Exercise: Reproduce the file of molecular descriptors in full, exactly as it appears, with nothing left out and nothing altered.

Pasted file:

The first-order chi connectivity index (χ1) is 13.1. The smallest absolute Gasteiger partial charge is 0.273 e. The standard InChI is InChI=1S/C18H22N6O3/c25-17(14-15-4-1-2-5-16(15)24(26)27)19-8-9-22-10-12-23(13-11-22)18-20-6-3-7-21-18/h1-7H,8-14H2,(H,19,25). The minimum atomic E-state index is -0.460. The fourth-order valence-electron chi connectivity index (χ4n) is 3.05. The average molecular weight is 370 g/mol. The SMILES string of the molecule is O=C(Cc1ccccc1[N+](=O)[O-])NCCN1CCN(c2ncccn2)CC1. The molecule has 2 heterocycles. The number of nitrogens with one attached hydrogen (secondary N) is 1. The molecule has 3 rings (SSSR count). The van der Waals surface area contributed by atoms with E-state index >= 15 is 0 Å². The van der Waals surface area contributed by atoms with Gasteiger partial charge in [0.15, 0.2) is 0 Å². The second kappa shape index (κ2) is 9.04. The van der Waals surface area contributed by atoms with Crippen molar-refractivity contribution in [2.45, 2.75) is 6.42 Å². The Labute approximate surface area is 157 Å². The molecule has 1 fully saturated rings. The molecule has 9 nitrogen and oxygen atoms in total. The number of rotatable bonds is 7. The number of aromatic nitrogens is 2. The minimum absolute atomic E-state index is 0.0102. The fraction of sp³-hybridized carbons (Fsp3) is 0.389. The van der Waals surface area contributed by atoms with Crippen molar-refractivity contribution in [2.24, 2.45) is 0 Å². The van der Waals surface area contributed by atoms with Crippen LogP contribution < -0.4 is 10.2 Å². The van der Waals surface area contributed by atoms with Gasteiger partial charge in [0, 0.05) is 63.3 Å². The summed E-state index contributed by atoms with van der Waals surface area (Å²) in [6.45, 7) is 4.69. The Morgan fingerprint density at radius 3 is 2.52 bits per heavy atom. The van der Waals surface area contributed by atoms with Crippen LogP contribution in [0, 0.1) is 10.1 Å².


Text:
The first-order chi connectivity index (χ1) is 13.1. The smallest absolute Gasteiger partial charge is 0.273 e. The standard InChI is InChI=1S/C18H22N6O3/c25-17(14-15-4-1-2-5-16(15)24(26)27)19-8-9-22-10-12-23(13-11-22)18-20-6-3-7-21-18/h1-7H,8-14H2,(H,19,25). The minimum atomic E-state index is -0.460. The fourth-order valence-electron chi connectivity index (χ4n) is 3.05. The average molecular weight is 370 g/mol. The SMILES string of the molecule is O=C(Cc1ccccc1[N+](=O)[O-])NCCN1CCN(c2ncccn2)CC1. The molecule has 2 heterocycles. The number of nitrogens with one attached hydrogen (secondary N) is 1. The molecule has 3 rings (SSSR count). The van der Waals surface area contributed by atoms with E-state index >= 15 is 0 Å². The van der Waals surface area contributed by atoms with Gasteiger partial charge in [0.15, 0.2) is 0 Å². The second kappa shape index (κ2) is 9.04. The van der Waals surface area contributed by atoms with Crippen molar-refractivity contribution in [2.45, 2.75) is 6.42 Å². The Labute approximate surface area is 157 Å². The molecule has 1 fully saturated rings. The molecule has 9 nitrogen and oxygen atoms in total. The number of rotatable bonds is 7. The number of aromatic nitrogens is 2. The minimum absolute atomic E-state index is 0.0102. The fraction of sp³-hybridized carbons (Fsp3) is 0.389. The van der Waals surface area contributed by atoms with Crippen molar-refractivity contribution in [2.24, 2.45) is 0 Å². The van der Waals surface area contributed by atoms with Crippen LogP contribution < -0.4 is 10.2 Å². The van der Waals surface area contributed by atoms with Gasteiger partial charge in [0, 0.05) is 63.3 Å². The summed E-state index contributed by atoms with van der Waals surface area (Å²) in [6.45, 7) is 4.69. The Morgan fingerprint density at radius 3 is 2.52 bits per heavy atom. The van der Waals surface area contributed by atoms with Crippen LogP contribution in [0, 0.1) is 10.1 Å².